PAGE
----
Wednesday, February 3, 2010

Is theistic evolution consistent with a Biblical worldview? part 2

I linked to my previous blog post, Is theistic evolution consistent with a Biblical worldview?, from my facebook page and let me tell you, the discussion was much more lively than in the comment section here (thank you Roan and Catherine for your words of encouragement!). Anyway, this debate has caused me to think a little deeper about these issues and I wanted to share some of that with you in this follow-up post.

Two other points I left out of my last post that I think are valid in arguing against theistic evolution are 1.) the repetition of “after its own kind” which is contrary to evolution which requires change across species and 2.) the order of creation is not consistent with evolutionary theory which says that life originated in the sea before land and that birds evolved from dinosaurs. But, the main thing I want to expose tonight is that this debate is really over another debate.

1. Theistic evolutionists take Genesis 1 as being figurative, rather than literal. They take it to be a poetic description of our origins, despite the lack of poetic language. So, they refute the difference I pointed out between 2 Peter 3:8 “one day is as a thousand years…” and Genesis 1 that does not have the wording for simile or metaphor (no like or as- not in the Hebrew, either.) They say it doesn’t matter, that it is obviously not to be taken literally.

2. Several exchanges later, my friend stated the following. “I would suggest that the Bible was written, collected, translated, and printed by fallible human beings who were struggling to describe the indescribable, with stories spread across many centuries. That’s why there are so many different translations, versions, books left out, books left in, retranslations as new sources are rediscovered… Such a work as this cannot be expected to be literal throughout, or even consistent, because the point is the message. The idea of literal history is very 20th-century, and doesn’t have much bearing on a book written before the fall of the Roman Empire. If the Bible says that clouds are green, am I to trust it over my own lying eyes?”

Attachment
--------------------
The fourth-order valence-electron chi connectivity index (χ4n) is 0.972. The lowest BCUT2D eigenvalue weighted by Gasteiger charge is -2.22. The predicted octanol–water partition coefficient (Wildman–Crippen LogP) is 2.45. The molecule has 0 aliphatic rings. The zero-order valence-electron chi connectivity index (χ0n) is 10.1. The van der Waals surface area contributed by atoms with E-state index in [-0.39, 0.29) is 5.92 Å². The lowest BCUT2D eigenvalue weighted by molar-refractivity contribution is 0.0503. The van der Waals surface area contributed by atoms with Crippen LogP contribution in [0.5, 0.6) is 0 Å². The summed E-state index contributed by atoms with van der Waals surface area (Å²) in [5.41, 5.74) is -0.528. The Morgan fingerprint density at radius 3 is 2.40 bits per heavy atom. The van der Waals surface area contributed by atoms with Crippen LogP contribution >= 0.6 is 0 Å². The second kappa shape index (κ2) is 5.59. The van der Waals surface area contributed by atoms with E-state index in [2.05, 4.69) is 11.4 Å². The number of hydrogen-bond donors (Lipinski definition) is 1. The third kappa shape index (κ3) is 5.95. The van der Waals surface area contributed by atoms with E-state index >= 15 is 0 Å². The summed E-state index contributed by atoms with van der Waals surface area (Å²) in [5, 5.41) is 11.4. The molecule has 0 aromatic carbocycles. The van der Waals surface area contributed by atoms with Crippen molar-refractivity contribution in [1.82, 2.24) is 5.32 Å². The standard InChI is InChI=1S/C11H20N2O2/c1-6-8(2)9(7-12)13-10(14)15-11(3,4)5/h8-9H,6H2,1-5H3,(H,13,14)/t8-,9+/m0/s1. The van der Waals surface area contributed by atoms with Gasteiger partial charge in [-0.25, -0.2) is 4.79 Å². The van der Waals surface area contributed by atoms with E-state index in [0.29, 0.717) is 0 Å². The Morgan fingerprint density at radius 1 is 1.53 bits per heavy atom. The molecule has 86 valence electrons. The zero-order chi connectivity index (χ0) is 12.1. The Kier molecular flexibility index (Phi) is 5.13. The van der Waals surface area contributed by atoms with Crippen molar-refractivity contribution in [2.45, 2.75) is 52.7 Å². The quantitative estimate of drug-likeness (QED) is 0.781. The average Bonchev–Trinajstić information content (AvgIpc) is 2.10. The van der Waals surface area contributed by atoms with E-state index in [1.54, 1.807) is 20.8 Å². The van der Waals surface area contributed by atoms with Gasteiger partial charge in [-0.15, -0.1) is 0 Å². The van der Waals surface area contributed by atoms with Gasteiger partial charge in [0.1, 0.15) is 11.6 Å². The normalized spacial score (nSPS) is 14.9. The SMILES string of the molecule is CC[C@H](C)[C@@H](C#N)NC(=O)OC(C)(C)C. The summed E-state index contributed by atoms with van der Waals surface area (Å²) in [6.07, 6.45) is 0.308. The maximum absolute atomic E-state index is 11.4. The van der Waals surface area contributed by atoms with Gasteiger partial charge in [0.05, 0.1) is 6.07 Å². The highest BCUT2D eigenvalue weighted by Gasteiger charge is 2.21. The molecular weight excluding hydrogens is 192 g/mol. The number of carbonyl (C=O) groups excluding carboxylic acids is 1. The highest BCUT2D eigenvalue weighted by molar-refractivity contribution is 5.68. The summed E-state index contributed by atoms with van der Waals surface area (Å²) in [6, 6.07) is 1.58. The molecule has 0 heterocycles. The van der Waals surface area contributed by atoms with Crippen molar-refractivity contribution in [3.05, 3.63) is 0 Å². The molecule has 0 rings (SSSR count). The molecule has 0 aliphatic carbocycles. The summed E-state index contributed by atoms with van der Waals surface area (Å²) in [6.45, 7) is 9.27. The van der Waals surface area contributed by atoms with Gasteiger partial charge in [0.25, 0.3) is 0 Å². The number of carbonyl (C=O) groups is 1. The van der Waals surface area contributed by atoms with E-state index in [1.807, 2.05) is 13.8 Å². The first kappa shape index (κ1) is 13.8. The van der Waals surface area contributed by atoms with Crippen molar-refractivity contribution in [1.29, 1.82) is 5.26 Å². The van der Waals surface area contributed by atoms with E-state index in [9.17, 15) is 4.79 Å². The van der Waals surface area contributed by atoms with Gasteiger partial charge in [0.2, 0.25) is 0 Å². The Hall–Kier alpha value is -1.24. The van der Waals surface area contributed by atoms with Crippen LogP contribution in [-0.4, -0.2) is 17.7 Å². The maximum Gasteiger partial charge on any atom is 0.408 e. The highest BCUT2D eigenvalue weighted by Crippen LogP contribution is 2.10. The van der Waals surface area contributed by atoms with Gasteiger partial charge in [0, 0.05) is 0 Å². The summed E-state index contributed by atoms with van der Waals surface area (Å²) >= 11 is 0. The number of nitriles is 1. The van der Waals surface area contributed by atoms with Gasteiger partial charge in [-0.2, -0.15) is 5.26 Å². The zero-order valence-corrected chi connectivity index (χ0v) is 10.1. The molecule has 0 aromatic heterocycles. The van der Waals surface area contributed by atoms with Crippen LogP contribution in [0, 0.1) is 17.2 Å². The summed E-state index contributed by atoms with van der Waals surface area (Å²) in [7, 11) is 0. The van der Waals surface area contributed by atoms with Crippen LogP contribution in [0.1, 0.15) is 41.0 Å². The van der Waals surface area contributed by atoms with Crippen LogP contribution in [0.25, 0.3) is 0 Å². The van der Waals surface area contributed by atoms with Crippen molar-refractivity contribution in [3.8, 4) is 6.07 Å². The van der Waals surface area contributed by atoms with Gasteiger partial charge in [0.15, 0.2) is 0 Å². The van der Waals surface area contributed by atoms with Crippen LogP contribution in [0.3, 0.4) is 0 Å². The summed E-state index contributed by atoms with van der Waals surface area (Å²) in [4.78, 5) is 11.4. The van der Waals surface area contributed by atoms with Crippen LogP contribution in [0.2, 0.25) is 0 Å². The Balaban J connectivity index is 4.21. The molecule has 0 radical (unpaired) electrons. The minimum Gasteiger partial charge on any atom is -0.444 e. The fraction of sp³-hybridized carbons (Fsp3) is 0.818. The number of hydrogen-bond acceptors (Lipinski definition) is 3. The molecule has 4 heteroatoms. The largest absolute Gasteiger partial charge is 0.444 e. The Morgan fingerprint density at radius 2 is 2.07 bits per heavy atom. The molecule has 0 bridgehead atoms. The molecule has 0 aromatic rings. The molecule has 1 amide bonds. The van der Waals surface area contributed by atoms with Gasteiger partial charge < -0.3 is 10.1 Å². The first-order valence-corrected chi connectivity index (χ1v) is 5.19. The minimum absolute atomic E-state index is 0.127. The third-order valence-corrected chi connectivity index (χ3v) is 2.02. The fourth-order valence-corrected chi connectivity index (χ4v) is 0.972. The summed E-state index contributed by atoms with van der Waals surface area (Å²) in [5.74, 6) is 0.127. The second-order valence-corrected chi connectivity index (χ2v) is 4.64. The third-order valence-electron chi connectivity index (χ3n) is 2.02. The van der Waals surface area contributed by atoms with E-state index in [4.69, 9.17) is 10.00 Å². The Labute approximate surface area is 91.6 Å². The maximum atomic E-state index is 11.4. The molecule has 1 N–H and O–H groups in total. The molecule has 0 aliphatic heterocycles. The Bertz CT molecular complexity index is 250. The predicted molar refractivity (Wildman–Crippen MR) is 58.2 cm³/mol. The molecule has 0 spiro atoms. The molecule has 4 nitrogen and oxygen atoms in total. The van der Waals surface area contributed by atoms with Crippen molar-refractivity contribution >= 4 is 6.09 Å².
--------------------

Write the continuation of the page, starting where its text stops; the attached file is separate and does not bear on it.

The Bible doesn’t say that clouds are green. As another of my friends pointed out, this is a slippery slope. So, you don’t believe Genesis 1 is literal. What about the ten commandments? What about the great commission? What about John 3:16? What about the resurrection? What about the return of Christ?

This might sound shocking to you, but if I didn’t believe the Bible was the actual Word of God, I wouldn’t spend so much time studying it. I mean, what would be the point? I’m not that big of a history buff. And I wouldn’t go to church, either. I’m anti-social by nature anyway, so why buck it?

“For the Word of God is living and powerful, and sharper than any two-edged sword, piercing even to the division of soul and spirit, and of joints and marrow, and is a discerner of the thoughts and intents of the heart.” Hebrews 4:12

According to the above verse, the Bible is God’s Word and it is living. It’s not just a book written by a bunch of guys who had a spiritual encounter they wanted to share for posterity’s sake.

“All Scripture is given by inspiration of God, and is profitable for doctrine, for reproof, for correction, for instruction in righteousness, that the man of God may be complete, thoroughly equipped for every good work.” 2 Timothy 3:16

Again, the Bible is God-breathed and without it, we’re incomplete.

Our initial debate over creationism versus theistic evolution ended up as a debate over the inerrancy and infallibility of the Word of God.

3. My friend also had some interesting things to say about faith. “I don’t think faith in God increases if we believe that God created the world in 7, 24-hr long days. I think it instills, instead, an arrogance. A stronger faith means eliminating the safety net. This belief that the Bible is both inerrant and literal is a safety net; when something challenges your beliefs, you can fall back on, “I KNOW that this is so, because it’s in the Bible. My challenge to you is that if you really want faith, take that safety net away. Recognize that the Bible was written by flawed, fallible, sinful human beings…. Know that God allowed them to err when they wrote it, to let petty grievances creep in. Know that it is an essentially human creation. And then once you’ve done that, take your first step on the tightrope. For a minute, pretend that everything I said above is true. It scares you, doesn’t it?”

My response to my friend was that his version of faith sounds like blind faith and that’s what I thought creationists were accused of (confusing, isn’t it?)!

“Now faith is the substance of things hoped for, the evidence of things not seen.” Hebrews 11:1